The way in which information is delivered to our brains effects the way in which we process the information being conveyed. Since the advent of television and now the internet, our ability to think critically has been challenged and our attention span reduced.

The complexities of modern society demand a reasoned response. Democracy depends on an informed citizenry. Where are we headed? 

Socrates worried that writing arguments down would soften our thinking. In 1440, the Printing Press was invented and the dissemination of printed material (20 million volumes by 1500) hastened the spread of information and changed the structure of society by disseminating ideas to the people and challenging political and religious authority. In the mid 19th Century, the ubiquity of newspapers and magazines lead to the rise of advertising. Commercialism in the 1920's and 30s was designed to manufacture desire in order to provide consumers for the over-production of manufactured goods resulting from the industrial revolution.

In 1934 FDR established the Federal Communications Commission (FCC) to control broadcasting licenses. That year, the FCC enacted the Mayflower Doctrine to restrain the “further commercialized, conservative-biased and corporate dominated medium” (FCC chairman Larry Fly).  The Mayflower Doctrine was contested as a form of censorship and was replaced in 1949 by The Fairness Doctrine, which required broadcasters to  present controversial issues of public importance and to do so in a manner that was — in the Commission's view — honest, equitable, and balanced. Ronald Reagan dismantled the Fairness Doctrine in 1987. In 1996, Clinton signed the Telecommunications Reform Act which allowed only 6 Media companies to buy up all the smaller outlets, thereby creating the Media Giants we live with today. FOX News was born in 1996, starting the fracturing of the news into left and right bubbles that tell two divergent narratives about the nation and the world, which has lead to each side calling the other "fake news".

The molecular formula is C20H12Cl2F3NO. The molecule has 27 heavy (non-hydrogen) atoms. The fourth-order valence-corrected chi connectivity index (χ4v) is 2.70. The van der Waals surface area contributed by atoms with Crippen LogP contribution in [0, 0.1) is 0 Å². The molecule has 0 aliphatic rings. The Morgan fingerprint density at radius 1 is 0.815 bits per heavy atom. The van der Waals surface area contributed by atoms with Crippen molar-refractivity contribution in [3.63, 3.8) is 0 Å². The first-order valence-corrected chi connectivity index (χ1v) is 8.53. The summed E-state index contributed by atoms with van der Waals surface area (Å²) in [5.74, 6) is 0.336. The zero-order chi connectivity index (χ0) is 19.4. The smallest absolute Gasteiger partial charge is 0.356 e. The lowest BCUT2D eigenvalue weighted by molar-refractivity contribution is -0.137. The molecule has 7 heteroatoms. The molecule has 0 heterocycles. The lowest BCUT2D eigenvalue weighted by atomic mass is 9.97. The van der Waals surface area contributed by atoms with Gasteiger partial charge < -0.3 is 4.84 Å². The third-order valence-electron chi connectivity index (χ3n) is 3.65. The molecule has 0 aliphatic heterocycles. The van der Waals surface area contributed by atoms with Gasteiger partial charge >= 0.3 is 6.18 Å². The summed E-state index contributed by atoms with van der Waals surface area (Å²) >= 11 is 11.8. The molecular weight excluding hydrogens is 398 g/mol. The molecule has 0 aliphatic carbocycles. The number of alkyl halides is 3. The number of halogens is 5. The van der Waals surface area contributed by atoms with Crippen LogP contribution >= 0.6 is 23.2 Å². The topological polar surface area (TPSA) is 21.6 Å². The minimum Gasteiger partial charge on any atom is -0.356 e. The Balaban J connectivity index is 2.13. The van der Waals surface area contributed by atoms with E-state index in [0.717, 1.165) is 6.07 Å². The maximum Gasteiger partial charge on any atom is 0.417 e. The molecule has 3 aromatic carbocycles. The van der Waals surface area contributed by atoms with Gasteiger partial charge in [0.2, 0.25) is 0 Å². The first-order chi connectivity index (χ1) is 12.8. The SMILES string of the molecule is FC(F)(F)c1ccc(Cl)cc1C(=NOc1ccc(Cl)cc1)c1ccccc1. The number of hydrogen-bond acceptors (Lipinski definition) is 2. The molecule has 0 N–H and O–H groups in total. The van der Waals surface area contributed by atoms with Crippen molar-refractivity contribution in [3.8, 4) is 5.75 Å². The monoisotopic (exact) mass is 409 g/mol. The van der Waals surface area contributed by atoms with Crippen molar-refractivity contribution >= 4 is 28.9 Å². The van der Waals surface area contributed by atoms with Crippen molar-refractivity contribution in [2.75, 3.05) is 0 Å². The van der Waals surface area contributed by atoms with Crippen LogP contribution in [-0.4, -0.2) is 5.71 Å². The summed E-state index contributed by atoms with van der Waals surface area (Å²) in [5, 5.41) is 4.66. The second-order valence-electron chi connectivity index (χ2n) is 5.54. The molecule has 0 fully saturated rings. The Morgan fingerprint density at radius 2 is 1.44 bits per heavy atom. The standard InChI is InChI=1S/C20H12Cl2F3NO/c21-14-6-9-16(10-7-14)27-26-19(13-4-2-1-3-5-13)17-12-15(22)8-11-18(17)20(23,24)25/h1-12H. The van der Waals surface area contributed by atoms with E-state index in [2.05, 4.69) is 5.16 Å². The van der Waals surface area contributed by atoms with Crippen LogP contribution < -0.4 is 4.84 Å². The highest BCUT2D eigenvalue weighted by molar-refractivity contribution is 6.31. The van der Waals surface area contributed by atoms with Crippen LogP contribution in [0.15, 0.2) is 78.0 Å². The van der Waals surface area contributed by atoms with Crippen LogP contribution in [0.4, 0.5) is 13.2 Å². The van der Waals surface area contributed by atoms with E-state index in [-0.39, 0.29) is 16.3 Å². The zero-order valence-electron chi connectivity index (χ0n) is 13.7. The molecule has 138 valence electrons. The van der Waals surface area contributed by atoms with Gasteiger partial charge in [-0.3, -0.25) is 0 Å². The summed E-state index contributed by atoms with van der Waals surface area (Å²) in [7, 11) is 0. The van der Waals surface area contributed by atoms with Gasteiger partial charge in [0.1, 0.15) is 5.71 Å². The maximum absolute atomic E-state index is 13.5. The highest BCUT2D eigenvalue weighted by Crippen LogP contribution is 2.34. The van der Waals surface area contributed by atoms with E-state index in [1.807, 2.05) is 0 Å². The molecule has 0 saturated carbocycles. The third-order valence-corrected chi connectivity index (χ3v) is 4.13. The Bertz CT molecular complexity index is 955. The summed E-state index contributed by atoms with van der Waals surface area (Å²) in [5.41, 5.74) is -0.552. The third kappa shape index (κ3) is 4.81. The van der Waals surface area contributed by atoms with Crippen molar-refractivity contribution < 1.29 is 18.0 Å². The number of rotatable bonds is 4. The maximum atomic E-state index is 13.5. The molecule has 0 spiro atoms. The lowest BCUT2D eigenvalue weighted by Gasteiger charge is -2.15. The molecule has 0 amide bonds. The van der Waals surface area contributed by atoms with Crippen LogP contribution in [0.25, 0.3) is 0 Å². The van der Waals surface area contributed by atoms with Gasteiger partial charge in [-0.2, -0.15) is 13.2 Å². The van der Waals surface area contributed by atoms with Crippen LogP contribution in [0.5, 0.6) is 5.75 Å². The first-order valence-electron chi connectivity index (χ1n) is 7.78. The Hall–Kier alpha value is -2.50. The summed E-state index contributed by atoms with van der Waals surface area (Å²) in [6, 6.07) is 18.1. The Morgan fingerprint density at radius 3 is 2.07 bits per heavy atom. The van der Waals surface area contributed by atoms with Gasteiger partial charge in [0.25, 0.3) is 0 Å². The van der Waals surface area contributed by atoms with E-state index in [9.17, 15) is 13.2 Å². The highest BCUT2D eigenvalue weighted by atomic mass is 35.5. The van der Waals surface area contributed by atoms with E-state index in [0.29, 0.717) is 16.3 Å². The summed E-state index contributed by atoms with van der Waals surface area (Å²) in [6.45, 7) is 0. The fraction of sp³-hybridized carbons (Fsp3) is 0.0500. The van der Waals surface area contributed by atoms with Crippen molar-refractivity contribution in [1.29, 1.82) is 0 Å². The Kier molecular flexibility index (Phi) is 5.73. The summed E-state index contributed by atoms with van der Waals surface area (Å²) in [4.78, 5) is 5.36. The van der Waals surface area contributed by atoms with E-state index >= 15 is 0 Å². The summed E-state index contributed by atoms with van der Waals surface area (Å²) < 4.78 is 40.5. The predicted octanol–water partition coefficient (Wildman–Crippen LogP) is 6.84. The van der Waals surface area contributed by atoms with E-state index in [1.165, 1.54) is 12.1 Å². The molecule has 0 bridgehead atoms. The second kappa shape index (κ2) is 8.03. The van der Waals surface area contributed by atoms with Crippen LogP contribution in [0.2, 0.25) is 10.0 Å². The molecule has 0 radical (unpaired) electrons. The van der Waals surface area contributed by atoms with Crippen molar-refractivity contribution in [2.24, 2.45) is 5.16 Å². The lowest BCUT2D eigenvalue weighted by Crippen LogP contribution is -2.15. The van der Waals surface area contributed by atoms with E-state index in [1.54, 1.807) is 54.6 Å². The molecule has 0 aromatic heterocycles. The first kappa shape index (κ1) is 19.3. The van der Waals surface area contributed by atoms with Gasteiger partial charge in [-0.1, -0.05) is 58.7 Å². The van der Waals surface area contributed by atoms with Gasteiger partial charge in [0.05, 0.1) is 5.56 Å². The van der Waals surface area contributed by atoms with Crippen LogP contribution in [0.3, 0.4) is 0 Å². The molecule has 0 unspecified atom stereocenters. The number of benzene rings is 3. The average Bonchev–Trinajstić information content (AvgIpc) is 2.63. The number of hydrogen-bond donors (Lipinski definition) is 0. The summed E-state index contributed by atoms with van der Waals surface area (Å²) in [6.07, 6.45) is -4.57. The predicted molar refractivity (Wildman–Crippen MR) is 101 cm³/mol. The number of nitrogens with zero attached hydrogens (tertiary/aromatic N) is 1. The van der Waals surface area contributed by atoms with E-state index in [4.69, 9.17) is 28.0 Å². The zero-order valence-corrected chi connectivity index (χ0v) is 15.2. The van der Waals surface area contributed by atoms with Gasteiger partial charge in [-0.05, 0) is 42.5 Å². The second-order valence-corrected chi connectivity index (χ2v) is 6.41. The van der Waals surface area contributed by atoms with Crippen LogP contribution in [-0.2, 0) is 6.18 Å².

In 1967 Marshall McLuhan asserted in his seminal work that the Media is the Message: The way information is conveyed affects the information. In The Shallows, Nicholas Carr asserts that the internet is reshaping the way that our brain takes in information.

It is in the context of our media intake that our politics have evolved.

The Medium is the Message by Marshall Macluhan
Amusing Ourselves to Death by Neil Postman
Manufacturing Consent by Edward S. Herman and Noam Chomsky
The Shallows: What the Internet is doing to our brains by Nicholas Carr
The Cyber Effect: A Pioneering Cyberpsychologist Explains How Human Behavior Changes Online by Mary Aiken

How Plato Foresaw Facebook’s Folly by Bret Stephens